Want Your Baby to Be a Great Sleeper? 3 Tips from Dr. Harvey Karp
Tamara Leigh Photography
Every parent hopes their baby will be a great sleeper. But not every parent knows these simple steps for boosting baby sleep….which will help you catch more zzz’s as well! Dr. Harvey Karp, Founder and CEO of Happiest Baby, provided our Yumi family with 3 of his top tips for turning your babe into a great sleeper ✨
Remind Your Baby of Her Happy Place…the Womb!
Babies calm easily—and sleep best—when we give them a virutal 4th trimester, by lavishing them with womb-like rhythms throughout the day and night. That’s because all babies are born with a special calming reflex that flips on when we mimic the womb with 5 precise steps, called the 5 S’s (swaddling, side/stomach position, shushing, swinging and sucking).
Safety Tip: The side position is only for calming your baby in your arms. Babies should always sleep on the back, the only safe position.
Swaddle—Even If Your Baby Resists at First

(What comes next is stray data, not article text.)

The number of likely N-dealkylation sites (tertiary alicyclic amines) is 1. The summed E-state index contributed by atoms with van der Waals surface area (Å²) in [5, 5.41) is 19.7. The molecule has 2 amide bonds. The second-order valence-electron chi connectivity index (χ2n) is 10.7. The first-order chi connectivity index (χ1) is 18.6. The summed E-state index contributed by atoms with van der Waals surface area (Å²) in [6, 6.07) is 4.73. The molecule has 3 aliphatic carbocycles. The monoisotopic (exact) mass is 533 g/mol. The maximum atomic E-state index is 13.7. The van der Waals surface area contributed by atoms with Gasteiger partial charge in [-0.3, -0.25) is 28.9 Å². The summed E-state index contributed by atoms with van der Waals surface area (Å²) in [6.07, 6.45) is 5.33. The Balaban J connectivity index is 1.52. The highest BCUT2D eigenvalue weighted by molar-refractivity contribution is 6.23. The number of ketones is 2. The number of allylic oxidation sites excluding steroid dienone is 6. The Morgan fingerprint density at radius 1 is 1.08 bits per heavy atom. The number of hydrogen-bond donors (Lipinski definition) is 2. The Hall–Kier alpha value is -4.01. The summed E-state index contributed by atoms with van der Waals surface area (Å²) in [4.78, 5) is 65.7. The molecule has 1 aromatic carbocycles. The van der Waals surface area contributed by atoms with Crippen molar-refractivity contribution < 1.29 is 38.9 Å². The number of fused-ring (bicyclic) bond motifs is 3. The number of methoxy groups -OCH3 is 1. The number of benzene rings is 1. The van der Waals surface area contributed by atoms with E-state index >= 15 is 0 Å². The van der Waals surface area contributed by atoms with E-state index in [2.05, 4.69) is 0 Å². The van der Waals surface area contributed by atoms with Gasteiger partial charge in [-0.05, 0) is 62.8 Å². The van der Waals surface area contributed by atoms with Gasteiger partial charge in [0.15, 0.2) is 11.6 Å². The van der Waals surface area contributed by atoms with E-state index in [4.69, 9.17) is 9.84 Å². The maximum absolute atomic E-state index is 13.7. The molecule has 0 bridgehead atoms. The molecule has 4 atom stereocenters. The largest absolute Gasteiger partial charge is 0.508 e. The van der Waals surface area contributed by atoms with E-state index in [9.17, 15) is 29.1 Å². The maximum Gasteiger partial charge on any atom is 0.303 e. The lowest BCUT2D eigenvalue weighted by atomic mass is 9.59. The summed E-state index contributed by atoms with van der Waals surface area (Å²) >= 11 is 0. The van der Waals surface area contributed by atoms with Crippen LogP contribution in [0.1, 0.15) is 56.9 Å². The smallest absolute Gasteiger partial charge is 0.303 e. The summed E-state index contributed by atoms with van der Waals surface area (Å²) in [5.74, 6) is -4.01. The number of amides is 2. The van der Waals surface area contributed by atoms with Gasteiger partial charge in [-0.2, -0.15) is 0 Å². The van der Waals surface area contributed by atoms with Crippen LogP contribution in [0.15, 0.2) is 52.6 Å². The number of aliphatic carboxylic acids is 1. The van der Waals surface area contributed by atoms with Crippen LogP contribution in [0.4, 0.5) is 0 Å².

Want your baby to sleep well at night and take nice, long naps? Then never skip out on swaddling. It prevents flailing of the arms—a top reason babies accidentally wake themselves. Some babies fight the swaddle at first, but don’t let this fool you into thinking they don’t like it. Swaddling reminds babies of the snug security of the womb. Once your wiggly worm is nicely wrapped, layer in the other S’s and she’ll soon be blissfully calm and ready to sleep.
I suggest using white noise for both naps and nights, until at least your baby’s first birthday. In the womb, sound is constant—and very loud…like a vacuum cleaner, 24/7! So don’t be afraid to turn up the volume to about a shower level. And, your baby is gently rocking all day/all night in the womb with every breathe you take…and jiggling with every step you make. Continuous, rhythmic motion brings on sleep—think how easy it is for you to doze off in a car or hammock…or on a plane or train!
Safety Tip: Doctors warn against using swings or rockers for sleep, because a baby’s heavy head can fall forward…and cause suffocation. So, only rock your sleeping baby in your arms…or a smart sleeper, like SNOO, which provides safe motion on a flat surface.